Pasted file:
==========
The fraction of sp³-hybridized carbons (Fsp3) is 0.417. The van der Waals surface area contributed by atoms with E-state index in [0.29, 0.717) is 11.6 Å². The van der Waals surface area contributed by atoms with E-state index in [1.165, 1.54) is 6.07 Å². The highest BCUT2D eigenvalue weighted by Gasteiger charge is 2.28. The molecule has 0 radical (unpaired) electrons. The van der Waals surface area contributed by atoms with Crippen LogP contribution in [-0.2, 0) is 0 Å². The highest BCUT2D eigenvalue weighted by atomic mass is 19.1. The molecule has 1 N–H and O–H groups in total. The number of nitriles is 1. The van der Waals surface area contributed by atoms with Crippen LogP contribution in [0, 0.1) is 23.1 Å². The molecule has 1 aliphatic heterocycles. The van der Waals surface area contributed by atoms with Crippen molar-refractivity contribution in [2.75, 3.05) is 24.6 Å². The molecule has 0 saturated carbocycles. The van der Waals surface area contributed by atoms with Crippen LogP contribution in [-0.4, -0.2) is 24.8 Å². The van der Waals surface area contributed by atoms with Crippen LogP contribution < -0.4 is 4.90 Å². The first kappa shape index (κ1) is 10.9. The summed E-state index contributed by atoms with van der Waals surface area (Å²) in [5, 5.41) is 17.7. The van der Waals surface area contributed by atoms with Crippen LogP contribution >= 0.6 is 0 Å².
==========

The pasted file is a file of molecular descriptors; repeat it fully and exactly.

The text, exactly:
The fraction of sp³-hybridized carbons (Fsp3) is 0.417. The van der Waals surface area contributed by atoms with E-state index in [0.29, 0.717) is 11.6 Å². The van der Waals surface area contributed by atoms with E-state index in [1.165, 1.54) is 6.07 Å². The highest BCUT2D eigenvalue weighted by Gasteiger charge is 2.28. The molecule has 0 radical (unpaired) electrons. The van der Waals surface area contributed by atoms with Crippen LogP contribution in [-0.2, 0) is 0 Å². The highest BCUT2D eigenvalue weighted by atomic mass is 19.1. The molecule has 1 N–H and O–H groups in total. The number of nitriles is 1. The van der Waals surface area contributed by atoms with Crippen LogP contribution in [0, 0.1) is 23.1 Å². The molecule has 1 aliphatic heterocycles. The van der Waals surface area contributed by atoms with Crippen molar-refractivity contribution in [2.75, 3.05) is 24.6 Å². The molecule has 0 saturated carbocycles. The van der Waals surface area contributed by atoms with Crippen LogP contribution in [-0.4, -0.2) is 24.8 Å². The van der Waals surface area contributed by atoms with Crippen LogP contribution < -0.4 is 4.90 Å². The first kappa shape index (κ1) is 10.9. The summed E-state index contributed by atoms with van der Waals surface area (Å²) in [5, 5.41) is 17.7. The van der Waals surface area contributed by atoms with Crippen LogP contribution >= 0.6 is 0 Å².